Archives for posts with tag: Fear

I listened to ‘How to Have a Good Death’ on BBC Radio 4 last night (http://www.bbc.co.uk/programmes/b01rvpq1). Hosted by Dr Kevin Foy, the programme aimed to explore how death, despite its universal certainty, is such a taboo subject, and as a result, discussions around dying tend to be avoided. The programme also specifically addressed the current controversial Liverpool Care of the Dying Pathway (LCP) and its implementation.

Contributors included Dr Kate Granger, who I have spoken about previously (https://sufferingandthearts.wordpress.com/2013/04/01/terminally-ill-doctor-to-tweet-from-her-deathbed/). Dr Granger is a junior doctor who has incurable cancer. She has broken with convention and chosen to openly and publicly (including on twitter) speak about her experience living, and dying, with terminal disease.

Recent years have seen a dramatic improvement in the care of the dying. As discussed on air, death is ‘complicated’ and requires its own specialty, Palliative Medicine. I have my own views on this, which I will come back to another time, but I do wonder whether we have over medicalised dying as a result of such specialisation…

Contributors also included the originators of the LCP. Whatever one’s views on the pathway, at the very least it serves as a platform from which issues around death and dying can be openly addressed and discussed, which potentially facilitates those affected having a say in their own dying process.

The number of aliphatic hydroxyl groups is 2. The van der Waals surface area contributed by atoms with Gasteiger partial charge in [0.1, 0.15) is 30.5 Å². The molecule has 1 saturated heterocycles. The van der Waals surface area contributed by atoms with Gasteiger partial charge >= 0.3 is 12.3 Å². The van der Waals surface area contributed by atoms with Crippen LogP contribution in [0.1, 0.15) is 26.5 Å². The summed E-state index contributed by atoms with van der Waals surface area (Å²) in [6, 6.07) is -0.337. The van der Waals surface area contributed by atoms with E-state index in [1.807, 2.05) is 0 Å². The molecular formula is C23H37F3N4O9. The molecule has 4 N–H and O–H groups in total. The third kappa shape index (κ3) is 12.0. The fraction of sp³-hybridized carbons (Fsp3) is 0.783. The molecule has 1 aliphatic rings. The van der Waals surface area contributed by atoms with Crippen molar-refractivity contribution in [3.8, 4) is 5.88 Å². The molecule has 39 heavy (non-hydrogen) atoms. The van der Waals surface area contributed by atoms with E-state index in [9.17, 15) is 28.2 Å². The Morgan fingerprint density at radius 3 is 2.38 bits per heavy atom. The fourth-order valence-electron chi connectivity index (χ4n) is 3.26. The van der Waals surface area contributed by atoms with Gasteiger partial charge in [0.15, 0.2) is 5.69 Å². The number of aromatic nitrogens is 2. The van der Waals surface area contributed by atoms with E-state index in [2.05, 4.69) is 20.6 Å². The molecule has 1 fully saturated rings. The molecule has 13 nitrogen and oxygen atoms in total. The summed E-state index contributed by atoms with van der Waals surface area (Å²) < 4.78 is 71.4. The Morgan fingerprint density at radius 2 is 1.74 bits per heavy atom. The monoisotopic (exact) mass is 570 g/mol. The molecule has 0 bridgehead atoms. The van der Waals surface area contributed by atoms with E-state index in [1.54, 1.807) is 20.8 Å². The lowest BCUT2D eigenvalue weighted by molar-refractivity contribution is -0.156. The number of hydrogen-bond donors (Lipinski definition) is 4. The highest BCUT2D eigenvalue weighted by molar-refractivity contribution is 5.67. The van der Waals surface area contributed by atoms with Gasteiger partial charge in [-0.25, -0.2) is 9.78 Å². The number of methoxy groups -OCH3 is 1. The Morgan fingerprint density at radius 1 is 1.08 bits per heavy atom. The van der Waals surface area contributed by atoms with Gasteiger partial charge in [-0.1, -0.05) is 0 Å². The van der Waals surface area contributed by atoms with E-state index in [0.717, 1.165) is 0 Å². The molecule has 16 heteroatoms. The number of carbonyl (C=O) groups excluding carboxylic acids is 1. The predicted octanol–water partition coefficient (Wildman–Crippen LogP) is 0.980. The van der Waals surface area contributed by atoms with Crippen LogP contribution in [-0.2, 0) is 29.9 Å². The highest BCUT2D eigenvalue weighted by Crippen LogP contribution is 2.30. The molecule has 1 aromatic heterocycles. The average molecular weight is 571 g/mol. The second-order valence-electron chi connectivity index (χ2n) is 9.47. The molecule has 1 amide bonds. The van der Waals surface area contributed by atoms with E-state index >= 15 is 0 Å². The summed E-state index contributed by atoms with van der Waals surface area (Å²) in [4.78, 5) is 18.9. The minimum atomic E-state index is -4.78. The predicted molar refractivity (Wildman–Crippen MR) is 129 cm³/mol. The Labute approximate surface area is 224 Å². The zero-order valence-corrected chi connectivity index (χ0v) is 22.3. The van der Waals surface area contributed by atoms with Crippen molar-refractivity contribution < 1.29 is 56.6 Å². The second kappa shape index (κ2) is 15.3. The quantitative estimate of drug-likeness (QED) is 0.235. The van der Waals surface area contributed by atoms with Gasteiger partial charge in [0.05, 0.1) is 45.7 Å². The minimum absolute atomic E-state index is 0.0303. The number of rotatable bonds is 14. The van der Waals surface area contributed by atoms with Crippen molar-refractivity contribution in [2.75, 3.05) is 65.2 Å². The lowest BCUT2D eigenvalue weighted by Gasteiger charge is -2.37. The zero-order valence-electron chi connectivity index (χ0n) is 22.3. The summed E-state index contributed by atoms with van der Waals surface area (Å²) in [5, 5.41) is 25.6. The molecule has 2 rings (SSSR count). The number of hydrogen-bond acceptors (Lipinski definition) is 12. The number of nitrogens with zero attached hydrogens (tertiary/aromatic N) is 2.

The prospect of death and the certainty of our mortality fills most people with fear. We tend to speak less about what we fear most, which epitomises how we deal with the subject of death and dying.

Which is why I welcome programmes such as ‘How to Have a Good Death’. I may not fully understand the concept of a ‘Good Death’, but I embrace opportunities that expose us to the taboo subject of mortality, and which challenge us to stop and consider our own dying, and even perhaps ultimately accepting it…

CQ

I am currently re-reading Sarah Bakewell’s Montaigne: How To Live (subtitled A Life of Montaigne in one question and twenty attempts at an answer), which has reminded me just what an accessible and enjoyable book this is.

For now, I am going to focus on one of the questions posed:

1. Q. How to live? A. Don’t worry about death

Early on in his life, Montaigne was obsessed by death, in fact he was so obsessed by the thought of losing his life that he was unable to enjoy life itself.

In his 30s, Montaigne experienced the loss of many of those close to him, including the deaths of his best friend, his father, his younger brother, and his first born child. All of these losses served to re-inforce the undeniable reality, but more so the fear, of death.

Montaigne had an epiphany when he was 36, following a riding accident. He recovered, but was utterly changed by the ‘near-dying’ experience. Thereafter, he lived his life differently:

‘If you don’t know how to die, don’t worry; Nature will tell you what to do on the spot, fully and adequately. She will do this job perfectly for you; don’t bother your head about it.’

This maxim – ‘Don’t worry about death’ – became Montaigne’s means of living, a rebirth of sorts where he could experience life without the constant shadow, and fear, of death.

CQ